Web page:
Choosing the right gas nozzle length for MIG (GMAW) welding

Choosing the right gas nozzle length for MIG (GMAW) welding

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Gas nozzle length is an important feature in a MIG welding torch because nozzle length has an effect in contact tip heat load, contact tip spatter protection and welding current.

If the distance between the contact tip and work piece is too short, the contact tip is prone to failure because of extreme radiation heat from the weld puddle and welding arc. The contact tip and gas nozzle are also prone to spatter sticking to them due to high heat, and spatter sticking to the contact tip hole can cause contact tip burnback. In general, if the contact tip to workpiece distance is too short, pulse welding processes might not work correctly.

A longer nozzle will extend the contact tip to workpiece distance, which leads to a decrease in welding current (most MIG welding processes are constant voltage processes, and therefore the power source will keep the voltage constant as the current is allowed to change). The reduction of welding current is greater if the welding wire has lots of electrical resistance, as is the case with stainless steel wires. On the other hand, aluminum and its alloys have low electrical resistance, and therefore electrode extension length has little effect in welding current.

Kemppi offers three gas nozzle lengths and you can choose the model that best suits your application. The short gas nozzle model extends 1.5 mm over the end of the contact tip, the medium nozzle extends 3.5 mm over the contact tip, and the long model has 5.5 mm of extension. The medium nozzle model comes as standard equipment on our torches.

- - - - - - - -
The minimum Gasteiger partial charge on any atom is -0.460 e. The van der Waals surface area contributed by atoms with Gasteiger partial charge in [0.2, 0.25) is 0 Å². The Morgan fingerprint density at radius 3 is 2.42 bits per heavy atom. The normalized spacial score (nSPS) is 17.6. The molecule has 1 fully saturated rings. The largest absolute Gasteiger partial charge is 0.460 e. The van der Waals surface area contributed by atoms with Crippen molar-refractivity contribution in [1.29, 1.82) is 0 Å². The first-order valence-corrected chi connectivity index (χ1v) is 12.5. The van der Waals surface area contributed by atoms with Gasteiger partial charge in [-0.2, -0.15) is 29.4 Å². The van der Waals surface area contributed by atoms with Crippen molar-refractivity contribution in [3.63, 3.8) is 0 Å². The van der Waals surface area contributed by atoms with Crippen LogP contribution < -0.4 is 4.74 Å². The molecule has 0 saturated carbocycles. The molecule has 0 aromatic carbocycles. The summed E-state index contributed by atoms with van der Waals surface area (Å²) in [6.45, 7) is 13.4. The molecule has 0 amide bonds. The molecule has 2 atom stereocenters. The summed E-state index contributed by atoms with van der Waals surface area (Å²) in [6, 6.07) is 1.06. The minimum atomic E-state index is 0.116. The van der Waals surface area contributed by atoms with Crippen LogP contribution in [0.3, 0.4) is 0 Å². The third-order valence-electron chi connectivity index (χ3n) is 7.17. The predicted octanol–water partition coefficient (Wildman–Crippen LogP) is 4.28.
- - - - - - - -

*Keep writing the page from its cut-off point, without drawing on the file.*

Aluminum welding

Aluminum and its alloys have low electrical resistance and therefore extending the contact tip to workpiece distance does not decrease welding current significantly. Kemppi recommends using the long gas nozzle model for all aluminum welding applications to protect the contact tip from radiative heat and welding spatter.

Ferritic steel welding

Ferritic steel welding wires (also known as mild steels or structural steels) have more electrical resistance than aluminum wires, but not as much as stainless steel wires. When welding thin plates with thin wires, it is recommended to use the short gas nozzle or the medium nozzle model, depending on preference, to ensure good weld puddle control as contact tip to workpiece distance can be kept short and welding current is high.

For medium-power and all-round applications, the middle-length gas nozzle serves as a balancing point between spatter protection and heat protection for the contact tip. A long nozzle is recommended for high-power applications and flux core wire welding. The long nozzle model can also be beneficial in tack welding if the welder prefers to tack by pushing the gas nozzle to the plates in fillet welding. Flux cored wires require the stick out length to be long enough to pre-heat the wire to evaporate any moisture in the core and burn away any lubricants used in wire manufacturing.

Stainless steel welding

Stainless steel wires have high electrical resistance, which causes the welding current to decrease sharply when contact tip to work piece distance is increased. In low- to medium-power applications, a contact tip distance that is too long causes the weld puddle to not flow correctly, which compromises the weld bead appearance and weld penetration. The short gas nozzle model is recommended for most stainless steel welding for better weld puddle control. In high-power stainless steel welding, the medium gas nozzle model can be beneficial, as it provides better spatter and heat protection for the contact tip.

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